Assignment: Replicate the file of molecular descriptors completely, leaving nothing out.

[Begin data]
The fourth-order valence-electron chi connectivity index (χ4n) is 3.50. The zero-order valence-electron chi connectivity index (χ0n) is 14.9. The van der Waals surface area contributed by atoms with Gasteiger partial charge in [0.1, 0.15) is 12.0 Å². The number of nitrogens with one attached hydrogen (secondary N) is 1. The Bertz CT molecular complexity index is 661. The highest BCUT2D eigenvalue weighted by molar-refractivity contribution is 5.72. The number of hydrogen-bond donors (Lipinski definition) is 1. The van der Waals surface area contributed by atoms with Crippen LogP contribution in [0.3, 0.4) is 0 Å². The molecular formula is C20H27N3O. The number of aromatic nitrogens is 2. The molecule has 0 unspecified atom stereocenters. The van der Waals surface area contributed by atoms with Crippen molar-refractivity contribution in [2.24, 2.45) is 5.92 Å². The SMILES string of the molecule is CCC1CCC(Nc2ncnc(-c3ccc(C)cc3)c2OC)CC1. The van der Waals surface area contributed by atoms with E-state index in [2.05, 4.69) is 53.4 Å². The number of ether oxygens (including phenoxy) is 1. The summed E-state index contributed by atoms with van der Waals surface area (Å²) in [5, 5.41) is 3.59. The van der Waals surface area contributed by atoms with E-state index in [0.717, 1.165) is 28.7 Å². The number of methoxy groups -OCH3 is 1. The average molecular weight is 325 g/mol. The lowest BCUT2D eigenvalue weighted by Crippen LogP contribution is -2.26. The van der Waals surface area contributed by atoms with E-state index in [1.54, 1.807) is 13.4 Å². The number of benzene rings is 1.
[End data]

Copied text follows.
The fourth-order valence-electron chi connectivity index (χ4n) is 3.50. The zero-order valence-electron chi connectivity index (χ0n) is 14.9. The van der Waals surface area contributed by atoms with Gasteiger partial charge in [0.1, 0.15) is 12.0 Å². The number of nitrogens with one attached hydrogen (secondary N) is 1. The Bertz CT molecular complexity index is 661. The highest BCUT2D eigenvalue weighted by molar-refractivity contribution is 5.72. The number of hydrogen-bond donors (Lipinski definition) is 1. The van der Waals surface area contributed by atoms with Crippen LogP contribution in [0.3, 0.4) is 0 Å². The molecular formula is C20H27N3O. The number of aromatic nitrogens is 2. The molecule has 0 unspecified atom stereocenters. The van der Waals surface area contributed by atoms with Crippen molar-refractivity contribution in [2.24, 2.45) is 5.92 Å². The SMILES string of the molecule is CCC1CCC(Nc2ncnc(-c3ccc(C)cc3)c2OC)CC1. The van der Waals surface area contributed by atoms with E-state index in [2.05, 4.69) is 53.4 Å². The number of ether oxygens (including phenoxy) is 1. The summed E-state index contributed by atoms with van der Waals surface area (Å²) in [5, 5.41) is 3.59. The van der Waals surface area contributed by atoms with E-state index in [0.717, 1.165) is 28.7 Å². The number of methoxy groups -OCH3 is 1. The average molecular weight is 325 g/mol. The lowest BCUT2D eigenvalue weighted by Crippen LogP contribution is -2.26. The van der Waals surface area contributed by atoms with E-state index in [1.54, 1.807) is 13.4 Å². The number of benzene rings is 1.